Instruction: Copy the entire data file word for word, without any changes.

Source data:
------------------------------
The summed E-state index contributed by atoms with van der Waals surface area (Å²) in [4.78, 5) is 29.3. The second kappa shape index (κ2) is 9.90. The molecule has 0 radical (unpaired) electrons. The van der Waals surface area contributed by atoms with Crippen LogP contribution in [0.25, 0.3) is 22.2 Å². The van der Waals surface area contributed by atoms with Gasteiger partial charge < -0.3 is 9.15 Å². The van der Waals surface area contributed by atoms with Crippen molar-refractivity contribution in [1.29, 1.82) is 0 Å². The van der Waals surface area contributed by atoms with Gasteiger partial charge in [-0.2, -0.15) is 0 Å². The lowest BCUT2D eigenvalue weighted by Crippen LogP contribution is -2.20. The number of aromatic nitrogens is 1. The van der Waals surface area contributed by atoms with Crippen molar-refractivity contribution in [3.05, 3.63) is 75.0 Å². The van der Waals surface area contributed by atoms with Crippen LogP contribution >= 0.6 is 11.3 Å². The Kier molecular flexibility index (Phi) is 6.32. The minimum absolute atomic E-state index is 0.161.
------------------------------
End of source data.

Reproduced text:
The summed E-state index contributed by atoms with van der Waals surface area (Å²) in [4.78, 5) is 29.3. The second kappa shape index (κ2) is 9.90. The molecule has 0 radical (unpaired) electrons. The van der Waals surface area contributed by atoms with Crippen LogP contribution in [0.25, 0.3) is 22.2 Å². The van der Waals surface area contributed by atoms with Gasteiger partial charge < -0.3 is 9.15 Å². The van der Waals surface area contributed by atoms with Crippen molar-refractivity contribution in [1.29, 1.82) is 0 Å². The van der Waals surface area contributed by atoms with Gasteiger partial charge in [-0.2, -0.15) is 0 Å². The lowest BCUT2D eigenvalue weighted by Crippen LogP contribution is -2.20. The number of aromatic nitrogens is 1. The van der Waals surface area contributed by atoms with Crippen molar-refractivity contribution in [3.05, 3.63) is 75.0 Å². The van der Waals surface area contributed by atoms with Crippen LogP contribution >= 0.6 is 11.3 Å². The Kier molecular flexibility index (Phi) is 6.32. The minimum absolute atomic E-state index is 0.161.